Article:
A Living Canvas
Anouk Amount is a hand-poke tattoo artist that that finds the charm in the imperfections and individuality that come with her creations
I've never been interested in tattoo culture, or even getting tatted myself, for that matter. I was 16, when I gave myself a tattoo for the first time--with a sewing needle and India ink. It was thrilling, working with a new living canvas. Needle, dip, poke, repeat; just like painting: Brush, dip, stroke, repeat.
It wasn't until I moved to Oregon to finish college, when I started stick n' poking other people. I moved into a home on a property where everyone's creativity was bursting at the seams. I was surrounded by musicians, videographers, photographers, graffiti, and style! That era encouraged me to delve deeper and step into what I call a "stretch" zone (away from what's comfortable).
Anouk's Vision Board
One time, I walked into a shop and the men behind the counter snickered when I said I was interested in learning because I stick n' poke. They looked me up and down and said "you don't look like a tattoo artist".
Tattoo parlors are historically dens of heteronormative ruggedness and toughness, populated and owned by men. Thus, entering this space not to mention succeeding in it, has been an onerous task for me as a female. This is nothing new, but it's an issue I am confronted with a lot of the time. I hope to continue to challenge the traditionally male dominated industry, to overcome real-world work dynamics, and create a safe space for myself and my clients.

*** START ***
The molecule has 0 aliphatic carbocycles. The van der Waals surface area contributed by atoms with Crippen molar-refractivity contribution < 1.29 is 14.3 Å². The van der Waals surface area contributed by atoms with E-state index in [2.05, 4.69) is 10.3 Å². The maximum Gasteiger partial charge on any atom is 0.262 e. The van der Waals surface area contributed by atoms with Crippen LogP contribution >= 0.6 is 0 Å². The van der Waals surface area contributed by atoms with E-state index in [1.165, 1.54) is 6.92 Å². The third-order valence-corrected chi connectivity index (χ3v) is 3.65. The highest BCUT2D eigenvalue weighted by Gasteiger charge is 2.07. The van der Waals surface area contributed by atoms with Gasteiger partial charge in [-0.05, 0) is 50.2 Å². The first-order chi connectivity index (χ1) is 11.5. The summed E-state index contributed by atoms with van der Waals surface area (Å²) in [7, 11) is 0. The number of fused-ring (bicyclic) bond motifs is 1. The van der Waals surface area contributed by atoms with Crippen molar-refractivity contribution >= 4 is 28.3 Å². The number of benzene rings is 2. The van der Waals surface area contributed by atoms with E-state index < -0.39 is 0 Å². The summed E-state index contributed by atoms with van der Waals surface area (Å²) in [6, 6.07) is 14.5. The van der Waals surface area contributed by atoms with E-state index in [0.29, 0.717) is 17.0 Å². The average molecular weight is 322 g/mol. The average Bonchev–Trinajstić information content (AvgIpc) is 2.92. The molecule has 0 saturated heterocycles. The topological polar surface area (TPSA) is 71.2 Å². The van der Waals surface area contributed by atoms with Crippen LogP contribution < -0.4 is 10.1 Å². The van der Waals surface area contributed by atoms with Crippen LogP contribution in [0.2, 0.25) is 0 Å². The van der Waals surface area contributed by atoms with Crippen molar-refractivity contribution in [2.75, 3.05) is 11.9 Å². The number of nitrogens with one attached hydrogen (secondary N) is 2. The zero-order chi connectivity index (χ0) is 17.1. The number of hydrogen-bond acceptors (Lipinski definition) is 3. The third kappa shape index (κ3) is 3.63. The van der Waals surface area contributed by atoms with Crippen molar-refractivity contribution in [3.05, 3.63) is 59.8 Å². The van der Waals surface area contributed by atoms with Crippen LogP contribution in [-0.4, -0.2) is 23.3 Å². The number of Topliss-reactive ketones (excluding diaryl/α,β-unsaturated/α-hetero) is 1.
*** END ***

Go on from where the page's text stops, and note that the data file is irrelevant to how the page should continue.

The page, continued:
The Machine vs. Me
When it comes to the machine vs. handpoking, the driving force for me is experiencing the de-masculinization of a profession that's so heavily masculinized. Tattoo culture has been male dominated since its origin, and for decades the only women who had tattoos were viewed as rebels, deviant, or considered marginal. This "fourth wave" feminism is upsetting the gender balance within the tattoo world, and it's fascinating to be apart of.
Do your research!
Don't be afraid to tell someone that you can't execute a design if it isn't your style of tattooing. It's always more appealing if someone is honest and it's going to be on them forever.
The biggest obstacle I've run into isconfidence, and trusting myself. Once I learned that the most important aspect of tattooing is trust, I saw thebeauty in making something so permanent in just minutes, and the relationship of trust I could create with that person.